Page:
There is plenty of hype in many areas of cancer prevention, even when the scientific evidence isn't persuasive. For example:

  • The joy of soy? Women in Asia have lower rates of breast cancer than their counterparts in the Western world -- and they also have a much higher intake of soy. That kind of news has driven some women to take soy to extremes.

    "There are people eating soy milk at breakfast, soy burgers at lunch, and tofu at dinner, and snacking on soy nuts throughout the day because they think that soy is going to save their lives," says Polk. "But we just don't have long-term studies to support the intake of these huge amounts of soy. If you enjoy partaking in soy, go ahead, but when it comes to eating it in very large amounts, we really don't know enough to say if it is definitely helpful or harmful."

  • Looking to the sea. Fish has been touted as a weapon in cancer prevention, but many experts aren't yet convinced that the oils in fish -- called omega-3 fatty acids -- have really turned the tide in human studies. Nevertheless, some animal research suggests that omega-3s may reduce cancer risk. If you want to give fish a try, concentrate on the fatty fish such as salmon, herring, mackerel, and sardines.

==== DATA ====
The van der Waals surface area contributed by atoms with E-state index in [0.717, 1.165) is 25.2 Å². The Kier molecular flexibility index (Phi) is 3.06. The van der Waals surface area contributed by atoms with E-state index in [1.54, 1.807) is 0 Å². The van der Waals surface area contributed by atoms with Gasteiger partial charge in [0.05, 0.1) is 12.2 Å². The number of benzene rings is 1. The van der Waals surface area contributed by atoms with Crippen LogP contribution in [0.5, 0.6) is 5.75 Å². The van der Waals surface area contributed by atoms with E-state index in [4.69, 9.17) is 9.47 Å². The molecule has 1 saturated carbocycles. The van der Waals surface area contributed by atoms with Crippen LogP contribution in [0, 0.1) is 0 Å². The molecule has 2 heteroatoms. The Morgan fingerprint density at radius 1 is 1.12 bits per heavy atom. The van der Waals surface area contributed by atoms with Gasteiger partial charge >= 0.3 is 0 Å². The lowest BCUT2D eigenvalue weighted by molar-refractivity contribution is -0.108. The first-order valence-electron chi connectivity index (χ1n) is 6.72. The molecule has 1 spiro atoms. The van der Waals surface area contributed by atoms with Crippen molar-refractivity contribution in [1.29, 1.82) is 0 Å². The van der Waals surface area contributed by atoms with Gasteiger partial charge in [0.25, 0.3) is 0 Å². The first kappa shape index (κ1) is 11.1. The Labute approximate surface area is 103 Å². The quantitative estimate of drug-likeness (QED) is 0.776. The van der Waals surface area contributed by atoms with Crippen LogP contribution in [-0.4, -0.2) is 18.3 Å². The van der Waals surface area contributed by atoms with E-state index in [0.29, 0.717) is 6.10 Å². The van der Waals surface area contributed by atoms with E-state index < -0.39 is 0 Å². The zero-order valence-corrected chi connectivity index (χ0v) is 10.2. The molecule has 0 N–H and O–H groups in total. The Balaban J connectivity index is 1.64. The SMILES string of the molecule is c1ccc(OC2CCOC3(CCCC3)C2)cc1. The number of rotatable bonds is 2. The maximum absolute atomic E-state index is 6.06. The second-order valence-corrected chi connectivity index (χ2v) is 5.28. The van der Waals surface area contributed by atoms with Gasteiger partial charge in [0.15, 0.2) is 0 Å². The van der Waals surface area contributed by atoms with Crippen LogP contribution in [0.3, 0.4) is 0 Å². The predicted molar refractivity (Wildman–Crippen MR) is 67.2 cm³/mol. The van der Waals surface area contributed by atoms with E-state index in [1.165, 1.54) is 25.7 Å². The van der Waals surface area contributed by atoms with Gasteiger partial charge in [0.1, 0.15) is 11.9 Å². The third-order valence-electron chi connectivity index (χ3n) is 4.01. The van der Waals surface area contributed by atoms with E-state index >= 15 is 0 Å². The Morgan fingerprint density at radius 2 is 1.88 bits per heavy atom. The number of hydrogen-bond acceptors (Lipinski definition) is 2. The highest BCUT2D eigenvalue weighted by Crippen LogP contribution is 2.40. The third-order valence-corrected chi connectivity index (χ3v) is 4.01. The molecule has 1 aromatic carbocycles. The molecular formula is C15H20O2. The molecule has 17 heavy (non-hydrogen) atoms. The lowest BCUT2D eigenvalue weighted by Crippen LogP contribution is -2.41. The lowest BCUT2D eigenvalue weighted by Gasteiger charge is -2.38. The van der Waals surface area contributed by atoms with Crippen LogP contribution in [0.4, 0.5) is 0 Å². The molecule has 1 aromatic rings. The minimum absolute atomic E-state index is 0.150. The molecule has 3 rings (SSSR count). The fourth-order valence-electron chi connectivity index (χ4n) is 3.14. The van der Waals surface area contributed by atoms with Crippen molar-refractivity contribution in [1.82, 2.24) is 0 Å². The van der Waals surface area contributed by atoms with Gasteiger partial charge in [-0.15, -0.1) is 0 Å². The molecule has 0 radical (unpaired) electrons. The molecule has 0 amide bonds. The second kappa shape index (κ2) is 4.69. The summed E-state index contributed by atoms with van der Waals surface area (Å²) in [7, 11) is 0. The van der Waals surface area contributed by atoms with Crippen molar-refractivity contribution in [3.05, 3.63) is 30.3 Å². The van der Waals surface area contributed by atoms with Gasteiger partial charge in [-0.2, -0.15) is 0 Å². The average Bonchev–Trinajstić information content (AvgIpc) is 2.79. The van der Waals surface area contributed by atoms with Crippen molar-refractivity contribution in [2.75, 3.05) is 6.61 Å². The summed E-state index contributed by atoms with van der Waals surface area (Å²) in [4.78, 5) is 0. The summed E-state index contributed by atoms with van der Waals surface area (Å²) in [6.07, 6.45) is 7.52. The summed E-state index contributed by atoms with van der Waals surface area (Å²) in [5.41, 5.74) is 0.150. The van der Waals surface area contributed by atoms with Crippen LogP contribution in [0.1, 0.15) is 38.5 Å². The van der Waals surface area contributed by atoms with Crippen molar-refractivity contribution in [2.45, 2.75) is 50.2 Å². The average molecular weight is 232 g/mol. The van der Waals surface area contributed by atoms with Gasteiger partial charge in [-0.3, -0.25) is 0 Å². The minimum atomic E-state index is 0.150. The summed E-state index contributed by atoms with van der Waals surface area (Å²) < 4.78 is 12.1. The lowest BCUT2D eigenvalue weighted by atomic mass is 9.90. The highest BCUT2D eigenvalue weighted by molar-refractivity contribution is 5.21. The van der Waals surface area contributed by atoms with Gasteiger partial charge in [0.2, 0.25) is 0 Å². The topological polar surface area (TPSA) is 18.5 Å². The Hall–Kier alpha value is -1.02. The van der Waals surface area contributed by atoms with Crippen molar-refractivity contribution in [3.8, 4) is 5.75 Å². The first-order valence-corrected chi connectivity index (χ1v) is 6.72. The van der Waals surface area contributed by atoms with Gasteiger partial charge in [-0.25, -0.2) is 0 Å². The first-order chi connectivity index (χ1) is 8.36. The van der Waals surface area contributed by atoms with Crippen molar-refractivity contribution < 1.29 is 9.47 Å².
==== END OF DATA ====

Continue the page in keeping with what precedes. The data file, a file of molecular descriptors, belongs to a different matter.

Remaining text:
• Drinking to Your Health? Although you have probably heard that a daily glass or two of wine or other alcoholic beverages may improve your heart health, don't count on that bottle of Bordeaux for cancer prevention. In fact, the opposite may be true.

    "As little as one drink per day (one beer, one glass of wine, or one shot of liquor) increases the risk of breast and colon cancer," says Stein. "It also increases the risk of cancers of the mouth, larynx, esophagus, and liver."